Home » Ancient Posts » Reasons Magic-Users Did Not Dominate Play in Early Editions of D&D    
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Two things:

* The "15-minute work day" is not a function of edition. It is a function of the people at the table. Nowhere in the 3e or 3.5e books does it state, in any way, "The spellcaster should use all of his spells in a single encounter and then go home to rest." If a d20 party wish to forge onward after the mage stupidly blows all his spells, they will do so. If an earlier-edition party wish to stop and let the mage recover his spells after a single encounter, they will do so.

* Spellcasters can still only cast one spell per round in 3e/3.5e, no matter if they get a second attack when their BAB finally reaches +6 at 12th level.


I've had no luck convincing my friends to give older versions of D&D a fair shake. It may be an age thing. While I'm in my early 30s, most of them are mid-20-ish. My exposure to D&D began largely with the Mentzer Red Box — theirs began with 3.x Edition. It's like a Pandora's Box situation: Once WoTC (and to some extent 2nd Edition) opened up the Can o' Unrelenting Powercreep and combined it with this notion of "encounter design" that aims to insure character survival by shaving away the risk factor that makes encounters exciting in the first place — once that Box was fully opened, a major shift in paradigms occurred. I think this wizard thing is a symptom of that shift.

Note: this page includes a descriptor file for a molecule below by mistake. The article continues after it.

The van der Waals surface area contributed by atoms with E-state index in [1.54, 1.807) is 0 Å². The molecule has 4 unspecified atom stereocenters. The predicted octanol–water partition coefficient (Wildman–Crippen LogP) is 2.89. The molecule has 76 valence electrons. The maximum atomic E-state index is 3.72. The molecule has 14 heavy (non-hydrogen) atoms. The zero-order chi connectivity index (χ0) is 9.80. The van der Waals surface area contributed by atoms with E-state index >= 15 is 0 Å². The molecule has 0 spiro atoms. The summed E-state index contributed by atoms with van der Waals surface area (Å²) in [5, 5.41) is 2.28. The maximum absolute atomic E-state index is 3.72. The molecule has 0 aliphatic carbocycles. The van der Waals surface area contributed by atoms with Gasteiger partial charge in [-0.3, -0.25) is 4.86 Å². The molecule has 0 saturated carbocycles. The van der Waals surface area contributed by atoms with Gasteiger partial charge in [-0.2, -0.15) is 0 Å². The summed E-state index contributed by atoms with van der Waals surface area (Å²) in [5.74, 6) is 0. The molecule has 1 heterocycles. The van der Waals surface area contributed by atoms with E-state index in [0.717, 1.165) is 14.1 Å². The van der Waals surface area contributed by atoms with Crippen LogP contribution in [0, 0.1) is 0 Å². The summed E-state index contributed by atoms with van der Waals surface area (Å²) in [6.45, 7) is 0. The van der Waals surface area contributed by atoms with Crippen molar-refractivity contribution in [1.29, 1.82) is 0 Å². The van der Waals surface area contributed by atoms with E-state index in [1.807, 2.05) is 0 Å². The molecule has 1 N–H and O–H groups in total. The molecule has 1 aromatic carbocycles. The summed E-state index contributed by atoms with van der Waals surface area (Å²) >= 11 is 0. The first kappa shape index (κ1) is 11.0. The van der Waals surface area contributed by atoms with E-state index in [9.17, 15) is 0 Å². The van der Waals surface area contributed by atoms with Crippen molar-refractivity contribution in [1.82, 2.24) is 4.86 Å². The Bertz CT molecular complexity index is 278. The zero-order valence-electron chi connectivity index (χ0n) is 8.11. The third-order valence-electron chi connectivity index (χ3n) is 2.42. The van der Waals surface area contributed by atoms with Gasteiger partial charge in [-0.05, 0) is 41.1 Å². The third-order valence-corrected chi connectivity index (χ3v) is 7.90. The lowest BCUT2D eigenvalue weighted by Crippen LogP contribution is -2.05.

Don't forget a few other points:

Spell research and magic item research were so hard as to make it not worth it, and there were no "magic stores", so the spells a magic-user had were the spells they memorized. You couldn't boost a spell inventory through items. MU's didn't make themselves a utility knife, able to do other classes functions through spells. Hence there was a need for a thief, so a MU didn't waste a valuable slot on Knock.